By Lauren Smart
By Jane R. LeBlanc
By Lauren Smart
By Elaine Liner
By Jim Schutze
By Rachel Watts
In this landmark work, the first play by a black woman ever to reach Broadway, scenes get as emotionally raw as in anything by Eugene O'Neill. But at the performance reviewed, the audience kept laughing in places where they shouldn't. Not nervous tittering—long, sustained, hooting guffaws. It threw off the actors' timing, particularly toward the end as the Youngers learn that Walter Lee has lost most of the money they're counting on.
The third act of Raisin is one of the most intensely sad, deeply poignant pieces of writing in American theater. The AART cast members, all wonderful, certainly aren't playing it for comedy. The only flaw in their performances is a tendency to deliver lines upstage in a whisper, rendering some words inaudible to all but the front rows.
What possibly could have prompted the inappropriate response to characters who feel confined by race and class? Walter is a chauffeur, tired of kowtowing to rich white people. Lena and Ruth are domestic workers. Beneatha experiments at finding her "identity" as a black woman, wearing Kinte cloth, letting her hair go natural, dating a Nigerian—radical behavior in the 1950s, but almost quaint today.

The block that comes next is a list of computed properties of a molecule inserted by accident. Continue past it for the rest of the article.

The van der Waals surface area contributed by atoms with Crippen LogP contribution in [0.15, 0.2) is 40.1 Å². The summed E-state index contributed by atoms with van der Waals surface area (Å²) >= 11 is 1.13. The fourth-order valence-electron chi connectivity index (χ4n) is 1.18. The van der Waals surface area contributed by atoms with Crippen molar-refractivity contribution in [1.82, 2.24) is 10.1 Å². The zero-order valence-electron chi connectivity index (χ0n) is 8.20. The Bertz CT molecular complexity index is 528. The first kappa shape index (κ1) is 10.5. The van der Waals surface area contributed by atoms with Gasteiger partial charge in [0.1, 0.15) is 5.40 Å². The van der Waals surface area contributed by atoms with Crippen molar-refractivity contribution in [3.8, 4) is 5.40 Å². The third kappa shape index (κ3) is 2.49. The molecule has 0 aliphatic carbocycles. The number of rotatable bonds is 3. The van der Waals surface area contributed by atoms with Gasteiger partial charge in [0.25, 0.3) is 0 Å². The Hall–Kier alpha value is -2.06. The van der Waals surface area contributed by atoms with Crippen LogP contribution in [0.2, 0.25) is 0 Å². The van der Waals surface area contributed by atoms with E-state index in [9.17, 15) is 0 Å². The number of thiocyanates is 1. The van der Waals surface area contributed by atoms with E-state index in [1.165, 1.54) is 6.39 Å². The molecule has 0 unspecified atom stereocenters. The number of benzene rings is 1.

In 1959 the play pre-dated desegregation and the Voting Rights Act. The Youngers' hopes of home ownership are nearly derailed by a white neighborhood association fearful of what a white lawyer (Jack O'Donnell) calls "you people."
With a black family in the White House, all that does now seem long ago and far away. But even if the issues raised in A Raisin in the Sun are dated, that doesn't mean the play and the artists performing it don't deserve a little more respect.